The Latin name for this Sunday is Judica which means "judge." Its name comes from the first word in the Latin Introit. In King James it's "Judge me." Modern English captures that the plea is for God to judge between the godly and the wicked, so the godly plead, "Vindicate me, O God." But who really is vindicated on this Sunday Jesus is judged to be worthy of death?

This Sunday reveals that the church has serious problems. Though not mentioned by name in our text, the Sadducees are a big part of the problem. The chief priests and the high priest Caiaphas are Sadducees. Sadducees are the theological liberals of the Old Testament church. Acts outlines their doctrinal errors. They didn't believe in the resurrection of the dead, in angels, or in the spiritual realm at all.

Not only were the Sadducees enemies of the doctrines of the Church; they were friends with Rome. Their sin wasn't that they supported Rome. It was no sin to pay taxes, to honor officials, to teach obedience to the powers that be. Their sin was that they allowed Rome to manipulate the highest office in the Church: the high priest. This office was instituted by God. He said that the tenure of the office was life. The Holy Spirit tells us twice that Caiaphas was high priest "that year" highlighting their disregard for the office. Mentioning a group called the "chief priests," shows this too. These were men who at Rome's whim had been high priest for a time.

The problems that plagued the Old Testament Church in Her latter days plagues the New Testament Church in our day. Theological liberals abound. You won't find a mainline seminary that teaches the Bible is God's inspired, inerrant Word. The Jesus Seminar concluded years ago that Jesus didn't rise from the dead. His miracles are myths. The existence of angels? Please, theological liberals don't believe the Devil himself exists. Some deny the existence of the supernatural all together. Christianity isn't the result of the Spirit working in the world; it's just the natural evolution of religion.

You probably don't feel that threatened by theological liberals. You know enough to reject them out of hand. But what about the modern Sadducees who preach the Church must go along to get along in the world? What the world wants it gets. The world wants hymns dominated by rhythm and feeling? The church sings them. The world is turned off by labels; churches take denominational names off their signs. The world wants every religion to pray together, and churches obey. The world wants women in positions of leadership, and since the 1970s every denomination has put them there.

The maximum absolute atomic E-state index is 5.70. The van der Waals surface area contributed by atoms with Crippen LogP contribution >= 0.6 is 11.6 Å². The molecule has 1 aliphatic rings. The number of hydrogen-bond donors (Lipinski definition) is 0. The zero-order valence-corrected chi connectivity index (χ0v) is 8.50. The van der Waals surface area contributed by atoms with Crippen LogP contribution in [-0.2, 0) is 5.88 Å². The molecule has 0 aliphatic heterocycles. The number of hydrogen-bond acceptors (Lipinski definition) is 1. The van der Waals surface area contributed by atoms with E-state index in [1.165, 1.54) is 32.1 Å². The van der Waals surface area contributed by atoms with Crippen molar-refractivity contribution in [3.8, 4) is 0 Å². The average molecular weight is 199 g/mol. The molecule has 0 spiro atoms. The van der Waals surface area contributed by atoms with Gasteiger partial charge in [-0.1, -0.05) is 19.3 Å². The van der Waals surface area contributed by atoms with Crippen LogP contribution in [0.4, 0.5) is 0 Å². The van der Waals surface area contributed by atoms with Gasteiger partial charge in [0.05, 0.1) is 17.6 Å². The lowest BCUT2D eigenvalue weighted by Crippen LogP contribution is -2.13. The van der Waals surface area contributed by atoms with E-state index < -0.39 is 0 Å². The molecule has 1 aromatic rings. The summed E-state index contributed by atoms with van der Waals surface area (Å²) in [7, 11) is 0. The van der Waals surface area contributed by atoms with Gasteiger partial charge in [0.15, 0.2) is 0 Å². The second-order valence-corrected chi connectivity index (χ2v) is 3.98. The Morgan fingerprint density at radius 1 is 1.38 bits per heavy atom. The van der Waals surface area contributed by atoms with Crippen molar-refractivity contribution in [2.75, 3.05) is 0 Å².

The prayer is, "Lord make be faithful, but not too faithful." And the issue is framed today the same way the leaders of the O.T. church did: It's a matter of the higher good. You want more people to be saved don't you? So why not give people the music they want? You care more about saving souls than the name Lutheran don't you? You wouldn't want people to think our Synod doesn't care enough to pray for our country, do you? You don't want to the world to think we think women are inferior to men, do you?

These are real problems in the Church, and they are the same in the 21st century as they were in the 1st century. What's the solution? The Pharisees had one. They belonged to the Jewish ruling council with the Sadducees but weren't part of the high priest cartel. We love to beat up on Pharisees. We love to point out what hypocrites they were, but they were the theological conservatives of their day. They believed in the resurrection, angels, and the spiritual realm. They took God's Word seriously. They attended Divine Services faithfully. They didn't think the office of the high priest should be a pawn in the hands of Rome. They didn't compromise theology to get along with Rome.

Pharisees believed the sins of their nation rightly called down God's wrath upon them, and they had a solution. They religiously followed all the Levitical Laws laid down my Moses and then some. They fasted twice a week though Moses only commanded it once a year. They paid a tithe on every thing they had down to herbs and spices. They did these good works not just for self but for the sake of the Church which was also their nation. They believed by being faithful they could God cause to turn His wrath away from their Church/nation. They believed they could be righteous enough to cause the kingdom of God to come to earth. Can you see where all this is heading? Can you see how the Pharisees, such staunch theological conservatives, could make common cause with the archliberal Sadducees?

No? Let me show you. Imagine how the words of Jesus smacked the comparatively faithful Pharisees more than the unfaithful Sadducees. He called them hypocrites, white washed tombs clean on the outside dead on the inside. He said their scrupulous avoiding of unclean foods didn't make them clean; they were still defiled by the filth flowing from their fallen hearts. All of their righteous acts, all their following of the law didn't turn God's wrath away from their beloved Church or nation but called it down on themselves. The kingdom they had worked, sweated, and hungered for came not by their efforts but came with Jesus and came to sinful people the Pharisees wouldn't even eat with!